AS THE catchphrase ‘culture fit’ takes its place in the lingo of mergers and acquisitions, sources suggest that while cultural synergy between merging entities is important, it can also be over-prioritised.
Overemphasising the necessity of culture fit in a merger can mean that, upon failure, it is “far too easy for people to blame that failure on cultural misfit”, according to Simon Dowling of Negotiation and Strategic Relationship Management.
As an adviser in the area, Dowling suggests that one of the greatest challenges faced by merging or collaborating companies is getting the negotiation process right. If negotiations are too difficult, rather than this meaning the cultures of the companies do not fit, there is a chance that negotiators are failing to design a process that focuses on creating long term values, as opposed to short term deal making, said Dowling.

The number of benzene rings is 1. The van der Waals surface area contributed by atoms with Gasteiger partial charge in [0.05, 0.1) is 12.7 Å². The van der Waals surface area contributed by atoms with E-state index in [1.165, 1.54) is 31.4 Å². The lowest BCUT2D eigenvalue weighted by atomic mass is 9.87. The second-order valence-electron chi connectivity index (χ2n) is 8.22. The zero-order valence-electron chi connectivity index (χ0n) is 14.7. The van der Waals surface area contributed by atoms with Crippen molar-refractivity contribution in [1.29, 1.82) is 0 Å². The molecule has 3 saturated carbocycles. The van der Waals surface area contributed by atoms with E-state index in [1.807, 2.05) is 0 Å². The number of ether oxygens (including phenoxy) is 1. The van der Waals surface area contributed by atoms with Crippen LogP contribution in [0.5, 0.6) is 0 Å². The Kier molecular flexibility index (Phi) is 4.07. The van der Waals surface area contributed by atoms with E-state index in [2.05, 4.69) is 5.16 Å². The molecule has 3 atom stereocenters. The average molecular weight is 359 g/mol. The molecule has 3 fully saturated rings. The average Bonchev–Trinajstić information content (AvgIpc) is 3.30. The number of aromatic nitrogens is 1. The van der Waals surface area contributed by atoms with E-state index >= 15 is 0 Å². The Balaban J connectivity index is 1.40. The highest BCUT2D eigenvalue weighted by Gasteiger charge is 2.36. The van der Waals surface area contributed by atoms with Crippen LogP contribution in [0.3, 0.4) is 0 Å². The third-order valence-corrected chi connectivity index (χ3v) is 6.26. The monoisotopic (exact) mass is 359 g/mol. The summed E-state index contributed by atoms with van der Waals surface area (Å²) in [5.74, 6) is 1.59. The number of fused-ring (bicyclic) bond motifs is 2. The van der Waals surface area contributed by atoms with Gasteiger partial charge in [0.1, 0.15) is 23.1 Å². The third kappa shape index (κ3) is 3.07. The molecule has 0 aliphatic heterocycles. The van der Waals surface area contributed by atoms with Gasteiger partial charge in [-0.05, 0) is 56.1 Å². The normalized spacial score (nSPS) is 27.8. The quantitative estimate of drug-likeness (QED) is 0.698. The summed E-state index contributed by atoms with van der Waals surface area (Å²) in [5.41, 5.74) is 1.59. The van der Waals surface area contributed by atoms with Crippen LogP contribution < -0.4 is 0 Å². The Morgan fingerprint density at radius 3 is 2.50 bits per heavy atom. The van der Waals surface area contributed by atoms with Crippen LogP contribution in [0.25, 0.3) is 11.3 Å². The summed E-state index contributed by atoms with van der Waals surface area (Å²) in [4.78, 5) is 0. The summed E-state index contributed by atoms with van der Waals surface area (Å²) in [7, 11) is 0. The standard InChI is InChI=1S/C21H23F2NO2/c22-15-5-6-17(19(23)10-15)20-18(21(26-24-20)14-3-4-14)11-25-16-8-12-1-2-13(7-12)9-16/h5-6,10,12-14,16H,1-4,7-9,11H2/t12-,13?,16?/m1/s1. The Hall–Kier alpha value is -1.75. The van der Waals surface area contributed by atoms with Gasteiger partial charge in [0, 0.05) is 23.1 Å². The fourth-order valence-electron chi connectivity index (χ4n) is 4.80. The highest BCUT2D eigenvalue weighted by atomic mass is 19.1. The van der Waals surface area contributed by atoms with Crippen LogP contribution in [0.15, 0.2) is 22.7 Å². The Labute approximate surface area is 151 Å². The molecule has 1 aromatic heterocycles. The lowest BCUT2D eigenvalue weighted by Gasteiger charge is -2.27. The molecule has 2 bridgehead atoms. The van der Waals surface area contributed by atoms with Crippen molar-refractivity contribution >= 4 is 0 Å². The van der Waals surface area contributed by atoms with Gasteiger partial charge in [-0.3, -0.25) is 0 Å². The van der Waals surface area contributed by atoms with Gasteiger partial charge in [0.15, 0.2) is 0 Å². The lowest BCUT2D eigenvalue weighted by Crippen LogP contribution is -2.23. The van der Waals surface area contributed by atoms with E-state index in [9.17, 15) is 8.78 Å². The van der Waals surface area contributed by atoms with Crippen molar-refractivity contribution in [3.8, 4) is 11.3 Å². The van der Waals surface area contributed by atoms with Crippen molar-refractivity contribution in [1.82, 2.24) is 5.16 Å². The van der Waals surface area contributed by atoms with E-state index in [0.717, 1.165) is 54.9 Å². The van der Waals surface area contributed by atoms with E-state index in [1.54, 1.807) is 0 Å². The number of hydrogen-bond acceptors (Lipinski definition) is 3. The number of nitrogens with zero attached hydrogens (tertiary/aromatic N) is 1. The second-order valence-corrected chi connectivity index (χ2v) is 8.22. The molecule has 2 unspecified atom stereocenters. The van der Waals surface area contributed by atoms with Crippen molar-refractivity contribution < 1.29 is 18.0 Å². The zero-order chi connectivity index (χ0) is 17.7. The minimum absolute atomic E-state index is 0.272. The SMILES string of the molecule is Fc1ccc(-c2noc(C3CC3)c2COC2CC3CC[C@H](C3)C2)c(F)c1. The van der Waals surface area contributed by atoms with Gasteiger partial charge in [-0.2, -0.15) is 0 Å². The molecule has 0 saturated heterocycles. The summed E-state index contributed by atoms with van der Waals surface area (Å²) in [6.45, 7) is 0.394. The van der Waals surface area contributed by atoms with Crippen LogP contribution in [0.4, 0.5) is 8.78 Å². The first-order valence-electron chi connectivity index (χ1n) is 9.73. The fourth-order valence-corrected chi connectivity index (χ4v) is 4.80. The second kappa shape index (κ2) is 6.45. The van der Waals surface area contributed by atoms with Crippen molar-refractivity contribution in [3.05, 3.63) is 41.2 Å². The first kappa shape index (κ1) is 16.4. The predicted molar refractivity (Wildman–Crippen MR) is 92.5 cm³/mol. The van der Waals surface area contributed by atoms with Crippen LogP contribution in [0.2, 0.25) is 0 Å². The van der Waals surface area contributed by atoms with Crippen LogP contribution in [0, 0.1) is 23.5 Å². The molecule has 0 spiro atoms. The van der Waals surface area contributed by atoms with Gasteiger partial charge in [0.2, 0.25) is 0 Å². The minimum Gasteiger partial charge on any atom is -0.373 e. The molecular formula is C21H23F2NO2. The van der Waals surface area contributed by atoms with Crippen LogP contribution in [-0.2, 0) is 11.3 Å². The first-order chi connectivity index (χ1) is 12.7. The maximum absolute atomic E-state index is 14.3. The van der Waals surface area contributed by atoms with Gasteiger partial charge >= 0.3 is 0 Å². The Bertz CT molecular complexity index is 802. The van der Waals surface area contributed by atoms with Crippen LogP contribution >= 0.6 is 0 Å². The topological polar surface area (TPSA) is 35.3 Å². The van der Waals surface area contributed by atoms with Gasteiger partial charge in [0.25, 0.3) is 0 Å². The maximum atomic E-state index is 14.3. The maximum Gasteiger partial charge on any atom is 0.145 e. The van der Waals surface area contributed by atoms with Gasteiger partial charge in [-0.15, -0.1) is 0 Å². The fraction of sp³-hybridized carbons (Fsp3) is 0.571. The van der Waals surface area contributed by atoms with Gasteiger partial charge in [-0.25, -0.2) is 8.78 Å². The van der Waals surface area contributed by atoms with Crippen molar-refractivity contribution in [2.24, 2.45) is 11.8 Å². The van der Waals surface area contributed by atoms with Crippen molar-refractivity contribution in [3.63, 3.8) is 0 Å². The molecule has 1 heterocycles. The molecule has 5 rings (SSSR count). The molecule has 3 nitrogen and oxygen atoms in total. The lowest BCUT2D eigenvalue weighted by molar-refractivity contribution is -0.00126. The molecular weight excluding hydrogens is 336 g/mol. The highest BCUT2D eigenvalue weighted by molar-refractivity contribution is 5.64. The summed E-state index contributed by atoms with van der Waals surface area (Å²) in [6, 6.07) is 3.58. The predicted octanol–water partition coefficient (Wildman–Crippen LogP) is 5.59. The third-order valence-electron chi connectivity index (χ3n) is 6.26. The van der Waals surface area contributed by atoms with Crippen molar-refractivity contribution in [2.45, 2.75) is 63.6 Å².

The past year’s record $85 billion of M&A activity saw a preoccupation with the numbers at the expense of the people and the uniqueness of each workplace, Gadria and Designed Interventions said in a statement recently. As a result, many corporate tie-ups are doomed from the start, so stakeholders are not getting full value out of the merger.
Also emphasising the importance of culture fit, Dibbs Barker Gosling mergers and acquisitions partner Philip Stevens said last month that no merger will work without a culture synergy. From day one through to the end of the “hard core negotiations”, a unity or disunity will be demonstrated, he said. “If the negotiations are too hard, there is a likely chance the cultures are discordant,” he said.
But whether cultures fit is not merely a question of circumstance, said Dowling, it is also up to the parties. “In the context of creating alliances, an expert merger team must include people who are equipped to address long-term cultural and other alignment issues within the negotiation process.”